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Spot the diagnosis watch

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    A much more tongue in cheek - spot the diagnosis - but one virtually all medics will encounter.

    You are on night duty. It is 0400 and the cardiac arrest bleep goes for one of the general medical wards. On arrival, the nurses report they have found this patient unresponsive in bed. On immediate assessment, they are not breathing and have no pulse. They are cold, stiff and a pale colour.

    What is the diagnosis?
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    Stiff = rigor mortis, pale colour = no oxygenation, no pulse = heart not beating, not breathing = brain dead.

    Dead patient?
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    (Original post by darkenergy)
    Stiff = rigor mortis, pale colour = no oxygenation, no pulse = heart not beating, not breathing = brain dead.

    Dead patient?
    I wasn't expecting such a detailed analysis, but the conclusion is correct.
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    (Original post by Ataloss)
    I wasn't expecting such a detailed analysis, but the conclusion is correct.
    err, I was joking....
















    really, did I get that? :eek: If yes I deserve a rep.
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    Is it too late to revive the patient after rigor mortis (how long after 'dead' does rigor mortis occur?)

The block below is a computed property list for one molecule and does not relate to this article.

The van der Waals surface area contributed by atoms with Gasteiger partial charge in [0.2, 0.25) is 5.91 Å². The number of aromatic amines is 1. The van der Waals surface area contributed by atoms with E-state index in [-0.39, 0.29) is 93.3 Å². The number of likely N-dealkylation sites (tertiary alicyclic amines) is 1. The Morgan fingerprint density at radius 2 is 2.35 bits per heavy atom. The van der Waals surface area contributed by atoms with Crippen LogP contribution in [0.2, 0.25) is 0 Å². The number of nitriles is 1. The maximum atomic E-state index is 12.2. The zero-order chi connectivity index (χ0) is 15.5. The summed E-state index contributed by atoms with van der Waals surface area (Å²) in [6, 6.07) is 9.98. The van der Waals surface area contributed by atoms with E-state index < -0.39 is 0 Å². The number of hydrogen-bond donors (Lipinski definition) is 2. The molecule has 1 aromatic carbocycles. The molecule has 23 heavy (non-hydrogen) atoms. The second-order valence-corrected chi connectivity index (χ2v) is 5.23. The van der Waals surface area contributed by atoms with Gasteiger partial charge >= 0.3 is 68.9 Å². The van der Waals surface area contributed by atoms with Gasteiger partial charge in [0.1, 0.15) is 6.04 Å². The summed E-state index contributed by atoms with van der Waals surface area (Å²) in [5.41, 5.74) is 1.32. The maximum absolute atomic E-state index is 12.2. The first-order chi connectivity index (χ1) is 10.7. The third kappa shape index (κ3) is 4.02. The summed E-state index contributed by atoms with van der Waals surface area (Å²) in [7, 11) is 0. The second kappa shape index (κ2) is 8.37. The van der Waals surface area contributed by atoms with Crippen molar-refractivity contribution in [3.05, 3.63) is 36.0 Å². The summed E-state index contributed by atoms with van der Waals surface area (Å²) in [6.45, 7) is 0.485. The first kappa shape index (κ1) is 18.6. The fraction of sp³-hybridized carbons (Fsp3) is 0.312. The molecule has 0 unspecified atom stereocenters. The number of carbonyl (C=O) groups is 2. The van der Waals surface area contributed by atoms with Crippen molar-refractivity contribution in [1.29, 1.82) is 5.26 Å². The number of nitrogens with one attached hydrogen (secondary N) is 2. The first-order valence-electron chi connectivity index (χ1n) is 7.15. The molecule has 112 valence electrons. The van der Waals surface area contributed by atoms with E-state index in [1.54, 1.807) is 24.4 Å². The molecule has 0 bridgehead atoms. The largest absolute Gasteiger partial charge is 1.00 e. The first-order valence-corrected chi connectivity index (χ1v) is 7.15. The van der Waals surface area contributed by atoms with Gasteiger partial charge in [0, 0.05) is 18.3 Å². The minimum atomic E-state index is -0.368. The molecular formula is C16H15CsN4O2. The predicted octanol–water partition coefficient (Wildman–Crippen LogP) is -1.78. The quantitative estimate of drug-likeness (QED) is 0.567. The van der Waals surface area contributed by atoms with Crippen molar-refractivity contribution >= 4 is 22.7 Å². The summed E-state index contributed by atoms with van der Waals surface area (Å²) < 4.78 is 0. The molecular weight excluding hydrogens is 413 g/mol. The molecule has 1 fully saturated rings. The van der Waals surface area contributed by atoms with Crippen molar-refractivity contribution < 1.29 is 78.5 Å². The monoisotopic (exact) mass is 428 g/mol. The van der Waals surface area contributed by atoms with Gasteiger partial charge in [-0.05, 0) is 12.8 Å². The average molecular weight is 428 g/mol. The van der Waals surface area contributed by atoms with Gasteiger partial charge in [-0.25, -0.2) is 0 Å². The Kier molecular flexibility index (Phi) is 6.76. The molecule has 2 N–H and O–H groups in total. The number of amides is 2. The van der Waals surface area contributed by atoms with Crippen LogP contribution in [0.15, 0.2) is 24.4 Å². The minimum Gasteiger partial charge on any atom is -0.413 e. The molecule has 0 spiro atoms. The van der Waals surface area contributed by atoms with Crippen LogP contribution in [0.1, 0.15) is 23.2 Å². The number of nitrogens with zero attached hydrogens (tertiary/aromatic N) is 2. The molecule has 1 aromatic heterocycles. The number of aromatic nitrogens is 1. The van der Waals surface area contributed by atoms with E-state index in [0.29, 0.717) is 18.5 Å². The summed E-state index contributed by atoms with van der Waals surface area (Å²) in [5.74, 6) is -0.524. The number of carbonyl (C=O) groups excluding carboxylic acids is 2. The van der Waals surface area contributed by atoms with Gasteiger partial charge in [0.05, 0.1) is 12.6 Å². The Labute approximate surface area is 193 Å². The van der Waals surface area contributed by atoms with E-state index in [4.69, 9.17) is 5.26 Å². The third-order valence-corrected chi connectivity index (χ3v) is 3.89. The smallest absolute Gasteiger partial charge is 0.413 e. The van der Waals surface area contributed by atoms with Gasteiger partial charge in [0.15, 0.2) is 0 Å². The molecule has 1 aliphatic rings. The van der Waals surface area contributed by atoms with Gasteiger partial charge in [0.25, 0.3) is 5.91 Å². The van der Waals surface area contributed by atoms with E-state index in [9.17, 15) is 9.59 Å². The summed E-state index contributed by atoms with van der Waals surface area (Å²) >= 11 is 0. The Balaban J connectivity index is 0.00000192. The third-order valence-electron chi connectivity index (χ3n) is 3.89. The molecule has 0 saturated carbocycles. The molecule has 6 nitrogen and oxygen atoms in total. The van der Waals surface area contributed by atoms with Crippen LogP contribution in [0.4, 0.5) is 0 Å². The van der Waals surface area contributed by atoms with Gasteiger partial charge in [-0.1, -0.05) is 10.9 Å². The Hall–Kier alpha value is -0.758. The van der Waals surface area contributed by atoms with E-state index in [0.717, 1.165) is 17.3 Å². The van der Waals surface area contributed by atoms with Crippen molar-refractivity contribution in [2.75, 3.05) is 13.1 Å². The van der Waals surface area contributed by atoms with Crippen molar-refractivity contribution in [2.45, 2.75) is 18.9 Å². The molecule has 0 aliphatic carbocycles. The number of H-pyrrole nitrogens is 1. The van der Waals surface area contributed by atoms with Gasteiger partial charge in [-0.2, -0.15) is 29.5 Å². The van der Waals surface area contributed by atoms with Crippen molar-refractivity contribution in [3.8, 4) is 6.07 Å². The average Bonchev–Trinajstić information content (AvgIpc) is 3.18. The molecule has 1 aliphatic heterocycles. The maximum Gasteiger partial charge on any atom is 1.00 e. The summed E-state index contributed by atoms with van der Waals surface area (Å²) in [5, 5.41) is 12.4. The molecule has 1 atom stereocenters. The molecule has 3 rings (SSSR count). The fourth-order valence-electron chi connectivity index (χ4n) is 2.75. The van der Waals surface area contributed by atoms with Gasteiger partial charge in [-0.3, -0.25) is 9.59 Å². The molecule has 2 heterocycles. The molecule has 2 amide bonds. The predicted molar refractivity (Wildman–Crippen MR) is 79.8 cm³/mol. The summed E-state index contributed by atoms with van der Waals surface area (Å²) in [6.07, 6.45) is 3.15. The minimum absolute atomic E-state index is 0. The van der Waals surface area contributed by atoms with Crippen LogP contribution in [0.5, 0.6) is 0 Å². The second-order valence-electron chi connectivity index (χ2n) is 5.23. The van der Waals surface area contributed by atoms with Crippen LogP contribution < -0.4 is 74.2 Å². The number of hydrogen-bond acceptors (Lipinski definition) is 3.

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    LMAO!!! More to the point, what did you do to piss the nurses off?
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    (Original post by darkenergy)
    Is it too late to revive the patient after rigor mortis (how long after 'dead' does rigor mortis occur?)
    Rigor mortis takes a couple of hours, IIRC from my Patricia Cornwell books

    So I think getting the defib out/starting chest compressions (30:2 now kids - Jesus that's weird!) might not be that effective.
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    (Original post by Helenia)
    So I think getting the defib out/starting chest compressions (30:2 now kids - Jesus that's weird!) might not be that effective.
    Not nearly as wierd as ventilating someone who's still breathing or doing compressions on someone with a pulse. :eek:
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    (Original post by Renal)
    Not nearly as wierd as ventilating someone who's still breathing or doing compressions on someone with a pulse. :eek:
    Yes, I found that very strange indeed, but I think I'd be better off raising that with my clinical tutors than with the poor Red Cross instructor who got the pleasure of my company last week.

    30 is v hard to count though, I have to run through my patented (but slightly disrespectful) Nelly the Elephant twice!
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    Clearly, this is for the great unwashed. I would have thought that they would have provided something a little more suitable for those that can spot the difference between dead and nearly dead.

    Come on, if you followed the guidelines to the letter you could start resus on someone snoring.
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    (Original post by Renal)
    Clearly, this is for the great unwashed. I would have thought that they would have provided something a little more suitable for those that can spot the difference between dead and nearly dead.

    Come on, if you followed the guidelines to the letter you could start resus on someone snoring.
    Well, that would certainly deter my Dad from waking the entire house in the middle of the night with his elephantine snores!
 
 
 
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